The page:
It was late April and the Ethiopian highlands had been rolling beneath my wheels for several days. Inching towards Djibouti, I consulted detailed road‐engineers’ maps of the country to plan my route, and found an enticing‐looking dirt track through the Afar region of the infamous Danakil Depression.
I’d developed something of a romantic fascination with this remote bruise in the planet’s surface, a few hundred kilometres inland from the Horn of Africa. For it was here that it is widely thought that, hundreds of thousands of years ago, before farming, before writing, before metallurgy, the ancestors of you, me, Ghenghis Khan, Michael Jackson — and every other human who ever lived — descended from the trees, stood upright and first struck flint against stone.
The thought was mind‐boggling — that if could trace my family tree back past my father, past my grandfather who I never knew, past his father who riveted leather covers to the seats of train carriages, past his father after whom a small lane in a Derbyshire village is named, and on and on through the generations, eventually — astoundingly — one of the infants in that epic chain of births would likely have arrived screaming into the world right here, in a vast scrubland plain in East Africa. I was coming to visit my family’s historical home.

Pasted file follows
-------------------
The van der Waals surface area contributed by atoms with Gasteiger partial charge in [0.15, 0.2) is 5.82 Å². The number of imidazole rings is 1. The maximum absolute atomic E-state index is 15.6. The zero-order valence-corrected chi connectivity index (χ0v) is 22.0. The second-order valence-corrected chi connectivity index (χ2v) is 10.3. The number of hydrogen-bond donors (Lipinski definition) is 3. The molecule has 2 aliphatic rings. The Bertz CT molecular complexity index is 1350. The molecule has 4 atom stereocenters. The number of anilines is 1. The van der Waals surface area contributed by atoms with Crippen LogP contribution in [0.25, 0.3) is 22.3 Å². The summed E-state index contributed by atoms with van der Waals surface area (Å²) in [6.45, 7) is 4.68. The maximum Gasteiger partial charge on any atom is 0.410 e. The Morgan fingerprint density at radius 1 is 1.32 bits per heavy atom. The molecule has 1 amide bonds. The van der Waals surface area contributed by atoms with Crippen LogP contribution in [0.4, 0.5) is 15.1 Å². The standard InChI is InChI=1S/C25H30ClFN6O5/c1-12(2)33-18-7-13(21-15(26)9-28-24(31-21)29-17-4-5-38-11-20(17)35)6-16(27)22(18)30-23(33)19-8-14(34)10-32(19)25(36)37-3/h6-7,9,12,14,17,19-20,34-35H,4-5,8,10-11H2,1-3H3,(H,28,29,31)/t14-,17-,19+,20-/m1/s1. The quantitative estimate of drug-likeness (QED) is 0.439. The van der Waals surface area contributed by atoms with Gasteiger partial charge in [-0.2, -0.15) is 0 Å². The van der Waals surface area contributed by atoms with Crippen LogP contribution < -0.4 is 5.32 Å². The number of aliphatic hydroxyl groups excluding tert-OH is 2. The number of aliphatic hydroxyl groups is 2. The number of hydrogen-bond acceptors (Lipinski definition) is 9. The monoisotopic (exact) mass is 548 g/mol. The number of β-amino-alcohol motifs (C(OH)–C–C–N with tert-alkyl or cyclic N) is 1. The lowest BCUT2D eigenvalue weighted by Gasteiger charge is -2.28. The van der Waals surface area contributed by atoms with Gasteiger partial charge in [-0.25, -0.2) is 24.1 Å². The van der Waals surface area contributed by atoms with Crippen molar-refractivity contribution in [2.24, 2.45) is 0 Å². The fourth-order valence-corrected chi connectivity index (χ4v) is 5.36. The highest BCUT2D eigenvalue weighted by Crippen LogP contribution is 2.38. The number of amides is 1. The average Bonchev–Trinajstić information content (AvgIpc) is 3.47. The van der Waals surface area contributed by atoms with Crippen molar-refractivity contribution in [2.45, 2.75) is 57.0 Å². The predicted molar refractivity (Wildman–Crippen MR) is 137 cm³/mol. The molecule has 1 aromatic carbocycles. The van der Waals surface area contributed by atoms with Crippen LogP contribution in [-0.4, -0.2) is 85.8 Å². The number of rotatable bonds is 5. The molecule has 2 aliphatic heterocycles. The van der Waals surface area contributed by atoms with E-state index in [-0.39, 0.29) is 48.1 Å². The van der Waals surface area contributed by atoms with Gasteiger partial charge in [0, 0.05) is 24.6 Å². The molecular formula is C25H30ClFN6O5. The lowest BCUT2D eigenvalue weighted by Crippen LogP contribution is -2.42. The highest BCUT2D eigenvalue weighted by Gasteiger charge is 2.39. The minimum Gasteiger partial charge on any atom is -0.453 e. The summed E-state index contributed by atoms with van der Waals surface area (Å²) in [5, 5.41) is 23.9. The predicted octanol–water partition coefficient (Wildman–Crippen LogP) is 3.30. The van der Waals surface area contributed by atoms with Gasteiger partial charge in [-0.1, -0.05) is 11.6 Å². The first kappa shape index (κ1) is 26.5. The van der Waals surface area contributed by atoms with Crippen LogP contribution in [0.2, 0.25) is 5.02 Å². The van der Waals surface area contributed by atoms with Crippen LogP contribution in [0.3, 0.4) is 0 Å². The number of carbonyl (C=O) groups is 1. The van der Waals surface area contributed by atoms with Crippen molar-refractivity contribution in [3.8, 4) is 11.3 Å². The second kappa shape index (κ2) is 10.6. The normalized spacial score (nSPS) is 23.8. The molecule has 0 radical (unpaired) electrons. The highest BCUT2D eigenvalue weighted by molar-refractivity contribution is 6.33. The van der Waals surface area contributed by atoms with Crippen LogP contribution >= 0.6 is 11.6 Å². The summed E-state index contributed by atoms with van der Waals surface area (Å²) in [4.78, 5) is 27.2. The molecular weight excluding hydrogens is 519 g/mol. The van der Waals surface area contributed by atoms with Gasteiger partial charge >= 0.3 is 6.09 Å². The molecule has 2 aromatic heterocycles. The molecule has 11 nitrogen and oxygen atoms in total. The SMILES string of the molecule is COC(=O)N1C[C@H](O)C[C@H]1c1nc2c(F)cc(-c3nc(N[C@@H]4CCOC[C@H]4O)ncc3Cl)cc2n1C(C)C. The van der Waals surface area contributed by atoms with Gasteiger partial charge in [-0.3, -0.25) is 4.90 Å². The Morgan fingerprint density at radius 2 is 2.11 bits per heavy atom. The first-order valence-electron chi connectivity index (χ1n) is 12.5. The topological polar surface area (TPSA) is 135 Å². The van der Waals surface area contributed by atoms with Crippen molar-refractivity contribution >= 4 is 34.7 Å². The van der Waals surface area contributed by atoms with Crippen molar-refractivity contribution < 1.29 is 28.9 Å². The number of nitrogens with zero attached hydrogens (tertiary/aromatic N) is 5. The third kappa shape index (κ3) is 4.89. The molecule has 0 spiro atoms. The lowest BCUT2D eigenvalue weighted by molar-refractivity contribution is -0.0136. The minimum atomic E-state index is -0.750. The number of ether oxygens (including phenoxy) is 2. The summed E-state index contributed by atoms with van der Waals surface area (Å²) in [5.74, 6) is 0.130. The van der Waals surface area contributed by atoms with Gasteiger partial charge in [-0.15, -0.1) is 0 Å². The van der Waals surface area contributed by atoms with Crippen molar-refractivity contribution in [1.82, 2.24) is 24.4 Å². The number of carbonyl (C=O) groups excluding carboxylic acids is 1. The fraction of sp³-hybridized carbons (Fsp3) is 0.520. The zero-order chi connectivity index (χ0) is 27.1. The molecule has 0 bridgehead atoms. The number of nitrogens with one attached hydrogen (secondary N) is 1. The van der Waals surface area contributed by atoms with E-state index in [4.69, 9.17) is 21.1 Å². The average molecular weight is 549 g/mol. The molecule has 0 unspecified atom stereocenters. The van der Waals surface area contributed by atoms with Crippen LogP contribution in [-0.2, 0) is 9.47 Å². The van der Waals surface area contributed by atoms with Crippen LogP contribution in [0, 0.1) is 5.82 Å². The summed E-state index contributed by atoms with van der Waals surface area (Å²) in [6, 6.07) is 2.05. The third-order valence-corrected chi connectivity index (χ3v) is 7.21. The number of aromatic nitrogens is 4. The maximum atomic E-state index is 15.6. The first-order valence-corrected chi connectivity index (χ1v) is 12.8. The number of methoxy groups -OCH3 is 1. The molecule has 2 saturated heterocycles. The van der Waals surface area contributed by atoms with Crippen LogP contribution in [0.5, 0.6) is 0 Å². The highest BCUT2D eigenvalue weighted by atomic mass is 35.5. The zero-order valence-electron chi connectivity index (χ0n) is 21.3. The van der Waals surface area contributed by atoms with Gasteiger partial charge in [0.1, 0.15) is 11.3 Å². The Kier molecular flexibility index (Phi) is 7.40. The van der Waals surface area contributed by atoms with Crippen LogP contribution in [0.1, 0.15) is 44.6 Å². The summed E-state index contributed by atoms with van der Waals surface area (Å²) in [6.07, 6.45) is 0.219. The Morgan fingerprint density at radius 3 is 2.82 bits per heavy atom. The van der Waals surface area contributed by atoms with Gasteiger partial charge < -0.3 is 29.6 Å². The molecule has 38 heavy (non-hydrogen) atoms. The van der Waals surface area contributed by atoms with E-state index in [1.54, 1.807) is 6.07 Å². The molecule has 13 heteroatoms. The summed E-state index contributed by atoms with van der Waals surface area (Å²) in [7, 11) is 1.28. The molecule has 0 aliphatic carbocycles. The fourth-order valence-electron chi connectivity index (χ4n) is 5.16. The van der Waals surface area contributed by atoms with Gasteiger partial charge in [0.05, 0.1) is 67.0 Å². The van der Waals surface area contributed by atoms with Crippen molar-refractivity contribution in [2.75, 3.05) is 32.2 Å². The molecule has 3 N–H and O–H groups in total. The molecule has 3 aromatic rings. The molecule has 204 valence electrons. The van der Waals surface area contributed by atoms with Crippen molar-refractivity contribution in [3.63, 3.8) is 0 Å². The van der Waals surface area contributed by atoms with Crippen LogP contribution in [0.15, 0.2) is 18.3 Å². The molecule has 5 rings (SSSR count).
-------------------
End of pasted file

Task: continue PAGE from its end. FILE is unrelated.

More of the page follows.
Earlier in the year the BBC had broadcast a documentary about the region, sensationally but not‐quite‐accurately entitled The Hottest Place On Earth. I didn’t see it, but the sentiment was obvious enough. Average dry‐season temperatures in the Afar depression are in the region of 50°C — with much higher localised extremes — and if that hadn’t been enough, the highlanders warned me wide‐eyed that I would be robbed, kidnapped or murdered by the barbarous Afar tribes who lived there, and they begged me to change my route or take a bus (although it turned out that no such bus existed on the road I wanted to take).
But I loaded up with water and went for it anyway, as I refused to believe that these nomadic tribes would have any bones to pick with a strange foreigner passing through on a bike. The road was, for the most part, a vague collection of tyre tracks in a surface composed of loose, fist‐sized rocks and liquid dust that gave way beneath my wheels — but at least it existed. Little cyclones raced through the sea of twisted, gnarly trees that stretched to the horizons. The highlands receded behind me and the region’s collection of dormant and active volcanoes rose up to the north. It was tough going. I saw a couple of trucks each day; great rusty rattling behemoths that bounced across the landscape, part of a new engineering project by the Chinese to build a paved road across the region. I could hear the trucks long before they came into view; a roar and a cloud of dust and they were gone.
The wet season had ended a couple of months ago, and the heat dominated my senses. I stopped to refresh myself — a gulp of hot bathwater with a hint of iodine. Indiscriminate gusts of wind slowed my progress but reminded me that, in this climate, a little headwind was better than no wind at all.